Dragonboard 410c DSI external LCD


Hello guys!

At first, I would like to congratulate 96boards and give a thumbs up for great product(s) and good community. I am owner of Dragonboard 410c board and I am really enjoying it! I successfully altered kernel for adding my accelerometers and gyro for screen orientation (through I2C). I am also playing with UART, but that’s not active yet.

But what bothers me the most is adding different display. I would like to disable (which I already did) adv7533 (DSI to HDMI bridge), and just modify DSI parameters. I have my own board connected to HIGH speed expansion connector. On that board I have DSI to LVDS converter (SN65DSI83 from Texas Instruments) and that board is connected to LCD.

My question is:

  • Does enabling or disabling adv7533 IC (including or excluding in devicetree) also alters DSI parameters?
  • If I remove adv7533 implementation in devicetree, will DSI still stay the same as before?
  • How do you recommend to add additional display through high speed expansion board?

I know that there is LeMaker’s LCD coming and that’s great, but is also possible to get source code for it? Not image files, because I can’t see code that way.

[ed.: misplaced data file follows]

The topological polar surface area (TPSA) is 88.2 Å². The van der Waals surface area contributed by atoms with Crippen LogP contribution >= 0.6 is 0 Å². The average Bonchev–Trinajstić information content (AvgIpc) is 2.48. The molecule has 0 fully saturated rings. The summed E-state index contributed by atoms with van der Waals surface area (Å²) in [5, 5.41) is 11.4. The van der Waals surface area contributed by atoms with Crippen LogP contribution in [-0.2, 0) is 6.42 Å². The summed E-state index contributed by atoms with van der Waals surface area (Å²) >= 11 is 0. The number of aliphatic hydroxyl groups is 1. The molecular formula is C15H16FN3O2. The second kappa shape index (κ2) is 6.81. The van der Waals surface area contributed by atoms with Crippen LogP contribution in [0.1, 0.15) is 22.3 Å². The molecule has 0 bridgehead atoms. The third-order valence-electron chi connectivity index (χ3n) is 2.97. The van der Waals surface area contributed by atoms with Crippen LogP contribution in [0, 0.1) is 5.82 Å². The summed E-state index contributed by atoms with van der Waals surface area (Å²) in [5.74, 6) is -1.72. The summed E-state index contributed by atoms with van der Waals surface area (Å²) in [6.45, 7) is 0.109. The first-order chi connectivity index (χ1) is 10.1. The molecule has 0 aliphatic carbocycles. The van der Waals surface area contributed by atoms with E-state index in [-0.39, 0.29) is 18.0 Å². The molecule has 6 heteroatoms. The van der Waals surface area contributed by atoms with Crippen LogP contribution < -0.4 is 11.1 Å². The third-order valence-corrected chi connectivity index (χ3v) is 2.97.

Thank you very much for any answer, hint or suggestion!
When I successfully add LCD, I will happily wrote some tutorials or guides for different things.

Qualcomm DSI porting guide

Hi @Miha

I really hope you get the DSI to LVDS converter running and write a tutorial on how you did it. Which operation system are you bringing this up on? I am going to assume Debian in the response below.

A little background and things that might cause you grief as you get this project running. First the 410 processor on the board only has one DSI output, this output is multiplexed between the ADV7535 and the High Speed connector. In general it tries to use the ADV7535, unless all of the conditions are correct for it to fall back to the High Speed connector. 1) the HDMI SEL dip switch on the bottom of the board must be ‘open’. 2) the HDMI HPD signal must be absent do not plug in a cable and monitor). 3) the DSI_SW_SEL (GPIO_32) signal must be ‘high’.